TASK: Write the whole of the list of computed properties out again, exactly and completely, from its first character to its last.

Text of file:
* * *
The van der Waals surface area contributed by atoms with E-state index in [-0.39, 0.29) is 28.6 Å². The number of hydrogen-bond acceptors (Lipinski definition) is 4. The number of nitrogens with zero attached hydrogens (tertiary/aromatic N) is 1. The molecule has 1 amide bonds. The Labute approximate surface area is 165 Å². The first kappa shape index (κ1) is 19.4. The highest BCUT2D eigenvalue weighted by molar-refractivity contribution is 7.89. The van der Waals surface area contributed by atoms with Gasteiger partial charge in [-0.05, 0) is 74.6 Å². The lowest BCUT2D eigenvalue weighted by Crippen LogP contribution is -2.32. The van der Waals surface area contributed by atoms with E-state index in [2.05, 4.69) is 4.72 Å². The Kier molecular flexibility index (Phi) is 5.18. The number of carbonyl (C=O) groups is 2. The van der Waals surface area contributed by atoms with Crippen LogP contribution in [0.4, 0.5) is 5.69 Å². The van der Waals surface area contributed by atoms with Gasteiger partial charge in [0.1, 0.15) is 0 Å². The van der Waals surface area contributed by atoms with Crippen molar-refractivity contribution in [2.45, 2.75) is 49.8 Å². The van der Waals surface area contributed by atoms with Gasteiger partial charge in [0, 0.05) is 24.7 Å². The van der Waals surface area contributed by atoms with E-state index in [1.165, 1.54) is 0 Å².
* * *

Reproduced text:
The van der Waals surface area contributed by atoms with E-state index in [-0.39, 0.29) is 28.6 Å². The number of hydrogen-bond acceptors (Lipinski definition) is 4. The number of nitrogens with zero attached hydrogens (tertiary/aromatic N) is 1. The molecule has 1 amide bonds. The Labute approximate surface area is 165 Å². The first kappa shape index (κ1) is 19.4. The highest BCUT2D eigenvalue weighted by molar-refractivity contribution is 7.89. The van der Waals surface area contributed by atoms with Gasteiger partial charge in [-0.05, 0) is 74.6 Å². The lowest BCUT2D eigenvalue weighted by Crippen LogP contribution is -2.32. The van der Waals surface area contributed by atoms with E-state index in [2.05, 4.69) is 4.72 Å². The Kier molecular flexibility index (Phi) is 5.18. The number of carbonyl (C=O) groups is 2. The van der Waals surface area contributed by atoms with Crippen LogP contribution in [0.4, 0.5) is 5.69 Å². The van der Waals surface area contributed by atoms with Gasteiger partial charge in [0.1, 0.15) is 0 Å². The van der Waals surface area contributed by atoms with Crippen molar-refractivity contribution in [2.45, 2.75) is 49.8 Å². The van der Waals surface area contributed by atoms with Gasteiger partial charge in [0, 0.05) is 24.7 Å². The van der Waals surface area contributed by atoms with E-state index in [1.165, 1.54) is 0 Å².